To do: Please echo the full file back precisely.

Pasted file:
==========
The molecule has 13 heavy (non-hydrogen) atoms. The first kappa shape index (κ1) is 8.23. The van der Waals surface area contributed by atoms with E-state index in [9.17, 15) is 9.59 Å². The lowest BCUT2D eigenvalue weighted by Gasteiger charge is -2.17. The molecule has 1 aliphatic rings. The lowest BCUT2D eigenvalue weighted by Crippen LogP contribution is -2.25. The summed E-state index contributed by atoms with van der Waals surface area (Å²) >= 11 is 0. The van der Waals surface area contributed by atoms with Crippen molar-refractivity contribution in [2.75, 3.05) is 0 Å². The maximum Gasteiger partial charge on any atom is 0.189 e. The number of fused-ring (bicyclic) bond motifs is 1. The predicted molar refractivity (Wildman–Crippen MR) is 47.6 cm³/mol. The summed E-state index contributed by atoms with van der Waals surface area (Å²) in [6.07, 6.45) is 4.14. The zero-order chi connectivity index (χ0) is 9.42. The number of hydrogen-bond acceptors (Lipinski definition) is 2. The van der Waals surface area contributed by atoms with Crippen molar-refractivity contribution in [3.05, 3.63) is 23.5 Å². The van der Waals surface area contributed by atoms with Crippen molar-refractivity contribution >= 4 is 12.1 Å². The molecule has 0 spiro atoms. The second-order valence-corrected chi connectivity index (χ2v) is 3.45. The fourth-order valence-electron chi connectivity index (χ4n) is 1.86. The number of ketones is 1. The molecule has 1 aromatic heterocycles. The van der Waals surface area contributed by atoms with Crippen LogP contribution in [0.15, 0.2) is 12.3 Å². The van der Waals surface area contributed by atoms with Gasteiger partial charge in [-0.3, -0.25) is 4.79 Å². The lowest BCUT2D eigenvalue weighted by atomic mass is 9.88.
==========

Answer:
The molecule has 13 heavy (non-hydrogen) atoms. The first kappa shape index (κ1) is 8.23. The van der Waals surface area contributed by atoms with E-state index in [9.17, 15) is 9.59 Å². The lowest BCUT2D eigenvalue weighted by Gasteiger charge is -2.17. The molecule has 1 aliphatic rings. The lowest BCUT2D eigenvalue weighted by Crippen LogP contribution is -2.25. The summed E-state index contributed by atoms with van der Waals surface area (Å²) >= 11 is 0. The van der Waals surface area contributed by atoms with Crippen molar-refractivity contribution in [2.75, 3.05) is 0 Å². The maximum Gasteiger partial charge on any atom is 0.189 e. The number of fused-ring (bicyclic) bond motifs is 1. The predicted molar refractivity (Wildman–Crippen MR) is 47.6 cm³/mol. The summed E-state index contributed by atoms with van der Waals surface area (Å²) in [6.07, 6.45) is 4.14. The zero-order chi connectivity index (χ0) is 9.42. The number of hydrogen-bond acceptors (Lipinski definition) is 2. The van der Waals surface area contributed by atoms with Crippen molar-refractivity contribution in [3.05, 3.63) is 23.5 Å². The van der Waals surface area contributed by atoms with Crippen molar-refractivity contribution >= 4 is 12.1 Å². The molecule has 0 spiro atoms. The second-order valence-corrected chi connectivity index (χ2v) is 3.45. The fourth-order valence-electron chi connectivity index (χ4n) is 1.86. The number of ketones is 1. The molecule has 1 aromatic heterocycles. The van der Waals surface area contributed by atoms with Crippen LogP contribution in [0.15, 0.2) is 12.3 Å². The van der Waals surface area contributed by atoms with Gasteiger partial charge in [-0.3, -0.25) is 4.79 Å². The lowest BCUT2D eigenvalue weighted by atomic mass is 9.88.